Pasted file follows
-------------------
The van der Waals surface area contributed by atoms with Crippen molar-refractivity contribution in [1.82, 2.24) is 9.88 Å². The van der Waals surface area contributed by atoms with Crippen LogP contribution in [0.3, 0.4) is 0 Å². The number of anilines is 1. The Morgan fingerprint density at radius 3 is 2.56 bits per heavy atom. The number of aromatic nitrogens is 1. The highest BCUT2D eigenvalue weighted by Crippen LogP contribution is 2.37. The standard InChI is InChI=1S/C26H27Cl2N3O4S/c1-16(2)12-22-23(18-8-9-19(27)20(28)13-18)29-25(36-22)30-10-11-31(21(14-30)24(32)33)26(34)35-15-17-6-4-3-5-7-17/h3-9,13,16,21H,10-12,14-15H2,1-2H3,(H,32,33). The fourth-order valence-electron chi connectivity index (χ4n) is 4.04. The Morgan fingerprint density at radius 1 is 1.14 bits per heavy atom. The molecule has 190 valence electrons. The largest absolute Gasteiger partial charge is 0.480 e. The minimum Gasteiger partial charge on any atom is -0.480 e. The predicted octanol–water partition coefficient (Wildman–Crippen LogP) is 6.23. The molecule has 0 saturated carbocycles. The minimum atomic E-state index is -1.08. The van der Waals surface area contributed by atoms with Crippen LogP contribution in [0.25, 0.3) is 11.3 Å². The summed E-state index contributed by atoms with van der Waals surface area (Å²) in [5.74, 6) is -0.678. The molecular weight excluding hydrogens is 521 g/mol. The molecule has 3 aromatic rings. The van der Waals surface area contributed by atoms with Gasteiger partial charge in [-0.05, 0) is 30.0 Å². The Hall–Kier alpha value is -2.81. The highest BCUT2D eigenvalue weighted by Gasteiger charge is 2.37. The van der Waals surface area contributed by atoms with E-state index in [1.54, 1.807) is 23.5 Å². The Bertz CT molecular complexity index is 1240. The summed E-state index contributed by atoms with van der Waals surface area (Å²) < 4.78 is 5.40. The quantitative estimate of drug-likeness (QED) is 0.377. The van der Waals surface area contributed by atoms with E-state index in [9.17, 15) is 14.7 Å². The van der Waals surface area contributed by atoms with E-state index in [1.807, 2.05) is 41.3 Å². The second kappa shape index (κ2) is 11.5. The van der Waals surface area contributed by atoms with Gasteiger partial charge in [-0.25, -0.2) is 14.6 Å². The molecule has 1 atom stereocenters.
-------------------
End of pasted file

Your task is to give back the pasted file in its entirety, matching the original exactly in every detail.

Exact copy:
The van der Waals surface area contributed by atoms with Crippen molar-refractivity contribution in [1.82, 2.24) is 9.88 Å². The van der Waals surface area contributed by atoms with Crippen LogP contribution in [0.3, 0.4) is 0 Å². The number of anilines is 1. The Morgan fingerprint density at radius 3 is 2.56 bits per heavy atom. The number of aromatic nitrogens is 1. The highest BCUT2D eigenvalue weighted by Crippen LogP contribution is 2.37. The standard InChI is InChI=1S/C26H27Cl2N3O4S/c1-16(2)12-22-23(18-8-9-19(27)20(28)13-18)29-25(36-22)30-10-11-31(21(14-30)24(32)33)26(34)35-15-17-6-4-3-5-7-17/h3-9,13,16,21H,10-12,14-15H2,1-2H3,(H,32,33). The fourth-order valence-electron chi connectivity index (χ4n) is 4.04. The Morgan fingerprint density at radius 1 is 1.14 bits per heavy atom. The molecule has 190 valence electrons. The largest absolute Gasteiger partial charge is 0.480 e. The minimum Gasteiger partial charge on any atom is -0.480 e. The predicted octanol–water partition coefficient (Wildman–Crippen LogP) is 6.23. The molecule has 0 saturated carbocycles. The minimum atomic E-state index is -1.08. The van der Waals surface area contributed by atoms with Crippen LogP contribution in [0.25, 0.3) is 11.3 Å². The summed E-state index contributed by atoms with van der Waals surface area (Å²) in [5.74, 6) is -0.678. The molecular weight excluding hydrogens is 521 g/mol. The molecule has 3 aromatic rings. The van der Waals surface area contributed by atoms with Gasteiger partial charge in [-0.05, 0) is 30.0 Å². The Hall–Kier alpha value is -2.81. The highest BCUT2D eigenvalue weighted by Gasteiger charge is 2.37. The van der Waals surface area contributed by atoms with E-state index in [1.54, 1.807) is 23.5 Å². The Bertz CT molecular complexity index is 1240. The summed E-state index contributed by atoms with van der Waals surface area (Å²) < 4.78 is 5.40. The quantitative estimate of drug-likeness (QED) is 0.377. The van der Waals surface area contributed by atoms with E-state index in [9.17, 15) is 14.7 Å². The van der Waals surface area contributed by atoms with E-state index in [1.807, 2.05) is 41.3 Å². The second kappa shape index (κ2) is 11.5. The van der Waals surface area contributed by atoms with Gasteiger partial charge in [-0.25, -0.2) is 14.6 Å². The molecule has 1 atom stereocenters.